Bureaucratic delegation and political institutions: when are independent central banks irrelevent?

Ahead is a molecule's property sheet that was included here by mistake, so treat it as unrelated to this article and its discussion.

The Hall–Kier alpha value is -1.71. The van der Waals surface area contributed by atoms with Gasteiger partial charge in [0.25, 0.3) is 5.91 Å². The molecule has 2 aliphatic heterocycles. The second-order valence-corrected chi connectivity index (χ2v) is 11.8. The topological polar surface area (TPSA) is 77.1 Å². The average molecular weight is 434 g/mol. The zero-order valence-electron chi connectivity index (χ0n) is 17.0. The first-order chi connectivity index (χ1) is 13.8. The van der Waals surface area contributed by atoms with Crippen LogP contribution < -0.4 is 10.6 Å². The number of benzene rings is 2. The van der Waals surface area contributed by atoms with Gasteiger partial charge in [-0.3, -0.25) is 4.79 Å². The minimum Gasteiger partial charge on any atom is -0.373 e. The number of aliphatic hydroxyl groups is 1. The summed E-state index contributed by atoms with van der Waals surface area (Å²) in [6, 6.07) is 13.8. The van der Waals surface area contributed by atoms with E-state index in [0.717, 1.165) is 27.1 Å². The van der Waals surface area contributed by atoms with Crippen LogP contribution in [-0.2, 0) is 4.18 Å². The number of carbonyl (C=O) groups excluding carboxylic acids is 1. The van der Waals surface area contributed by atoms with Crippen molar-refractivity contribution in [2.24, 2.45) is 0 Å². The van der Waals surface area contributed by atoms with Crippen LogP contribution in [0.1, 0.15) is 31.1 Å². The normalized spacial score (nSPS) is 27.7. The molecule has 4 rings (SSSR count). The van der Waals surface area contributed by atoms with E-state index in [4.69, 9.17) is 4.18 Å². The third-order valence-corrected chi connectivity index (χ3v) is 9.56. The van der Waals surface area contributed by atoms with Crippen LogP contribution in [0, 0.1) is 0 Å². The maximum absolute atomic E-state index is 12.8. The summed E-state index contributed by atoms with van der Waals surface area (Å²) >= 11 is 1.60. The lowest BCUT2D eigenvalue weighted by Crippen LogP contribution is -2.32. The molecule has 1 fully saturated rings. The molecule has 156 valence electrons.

The government's ability to credibly commit to policy announcements is critical to the successful implementation of economic policies as diverse as capital taxation and utilities regulation. One frequently advocated means of signaling credible commitment is to delegate authority to an agency that will not have an incentive to opportunistically change policies once the private sector has taken such steps as signing wage contracts or making irreversible investments. Delegating authority is suggested as a government strategy particularly for monetary policy. And existing work on the independence of central banks generally assumes that government decisions to delegate are irrevocable . But delegation - in monetary policy as elsewhere-is inevitably a political choice, and can be reversed, contend the authors. They develop a model of monetary policy that relaxes the assumption that monetary delegation is irreversible. Among the testable predictions of the model are these: A) The presence of an independent central bank should reduce inflation only in the presence of political checks and balances. This effect should be evident in both developing and industrial countries. B) Political actions to interfere with the central bank should be more apparent when there are few checks and balances. C) The effects of checks and balances shouldbe more marked when political decisionmakers are more polarized. The authors test these predictions and find extensive empirical evidence to support each of the observable implications of their model: Central banks are associated with better inflation outcomes in the presence of checks and balances. The turnover of central bank governors is reduced when governors have tenure protection supported by political checks and balances. And the effect of checks and balances is enhanced in more polarized political environments.
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